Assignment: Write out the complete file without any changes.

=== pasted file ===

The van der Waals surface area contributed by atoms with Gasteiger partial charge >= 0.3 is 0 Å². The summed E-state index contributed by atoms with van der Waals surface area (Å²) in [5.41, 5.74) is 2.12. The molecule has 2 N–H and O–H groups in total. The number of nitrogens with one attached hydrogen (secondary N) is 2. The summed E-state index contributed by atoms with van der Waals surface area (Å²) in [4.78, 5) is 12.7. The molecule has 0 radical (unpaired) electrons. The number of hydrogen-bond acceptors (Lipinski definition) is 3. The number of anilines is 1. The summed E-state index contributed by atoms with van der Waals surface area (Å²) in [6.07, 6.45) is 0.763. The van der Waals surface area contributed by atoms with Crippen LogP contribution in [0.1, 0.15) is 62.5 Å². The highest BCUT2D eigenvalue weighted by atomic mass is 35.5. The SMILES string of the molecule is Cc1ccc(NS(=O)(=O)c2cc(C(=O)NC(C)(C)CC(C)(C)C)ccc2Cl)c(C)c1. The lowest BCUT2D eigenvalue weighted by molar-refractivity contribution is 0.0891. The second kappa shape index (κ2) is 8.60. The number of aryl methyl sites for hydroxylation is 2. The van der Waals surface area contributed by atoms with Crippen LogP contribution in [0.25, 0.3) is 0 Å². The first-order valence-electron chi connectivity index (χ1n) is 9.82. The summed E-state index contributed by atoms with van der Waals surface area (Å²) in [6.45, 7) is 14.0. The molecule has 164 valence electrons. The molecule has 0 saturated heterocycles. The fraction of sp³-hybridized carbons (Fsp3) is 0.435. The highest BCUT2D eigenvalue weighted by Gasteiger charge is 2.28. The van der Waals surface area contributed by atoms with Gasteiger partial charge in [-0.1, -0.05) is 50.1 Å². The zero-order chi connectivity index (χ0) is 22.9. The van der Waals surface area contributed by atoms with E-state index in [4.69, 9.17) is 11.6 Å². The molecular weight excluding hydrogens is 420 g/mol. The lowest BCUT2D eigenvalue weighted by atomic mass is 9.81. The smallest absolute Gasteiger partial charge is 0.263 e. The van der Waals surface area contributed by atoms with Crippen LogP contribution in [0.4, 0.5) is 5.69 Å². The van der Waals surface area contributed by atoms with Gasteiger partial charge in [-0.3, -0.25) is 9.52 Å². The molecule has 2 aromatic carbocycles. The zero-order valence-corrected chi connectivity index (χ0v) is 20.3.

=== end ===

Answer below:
The van der Waals surface area contributed by atoms with Gasteiger partial charge >= 0.3 is 0 Å². The summed E-state index contributed by atoms with van der Waals surface area (Å²) in [5.41, 5.74) is 2.12. The molecule has 2 N–H and O–H groups in total. The number of nitrogens with one attached hydrogen (secondary N) is 2. The summed E-state index contributed by atoms with van der Waals surface area (Å²) in [4.78, 5) is 12.7. The molecule has 0 radical (unpaired) electrons. The number of hydrogen-bond acceptors (Lipinski definition) is 3. The number of anilines is 1. The summed E-state index contributed by atoms with van der Waals surface area (Å²) in [6.07, 6.45) is 0.763. The van der Waals surface area contributed by atoms with Crippen LogP contribution in [0.1, 0.15) is 62.5 Å². The highest BCUT2D eigenvalue weighted by atomic mass is 35.5. The SMILES string of the molecule is Cc1ccc(NS(=O)(=O)c2cc(C(=O)NC(C)(C)CC(C)(C)C)ccc2Cl)c(C)c1. The lowest BCUT2D eigenvalue weighted by molar-refractivity contribution is 0.0891. The second kappa shape index (κ2) is 8.60. The number of aryl methyl sites for hydroxylation is 2. The van der Waals surface area contributed by atoms with Crippen LogP contribution in [0.25, 0.3) is 0 Å². The first-order valence-electron chi connectivity index (χ1n) is 9.82. The summed E-state index contributed by atoms with van der Waals surface area (Å²) in [6.45, 7) is 14.0. The molecule has 164 valence electrons. The molecule has 0 saturated heterocycles. The fraction of sp³-hybridized carbons (Fsp3) is 0.435. The highest BCUT2D eigenvalue weighted by Gasteiger charge is 2.28. The van der Waals surface area contributed by atoms with Gasteiger partial charge in [-0.1, -0.05) is 50.1 Å². The zero-order chi connectivity index (χ0) is 22.9. The van der Waals surface area contributed by atoms with E-state index in [4.69, 9.17) is 11.6 Å². The molecular weight excluding hydrogens is 420 g/mol. The lowest BCUT2D eigenvalue weighted by atomic mass is 9.81. The smallest absolute Gasteiger partial charge is 0.263 e. The van der Waals surface area contributed by atoms with Crippen LogP contribution in [0.4, 0.5) is 5.69 Å². The van der Waals surface area contributed by atoms with Gasteiger partial charge in [-0.3, -0.25) is 9.52 Å². The molecule has 2 aromatic carbocycles. The zero-order valence-corrected chi connectivity index (χ0v) is 20.3.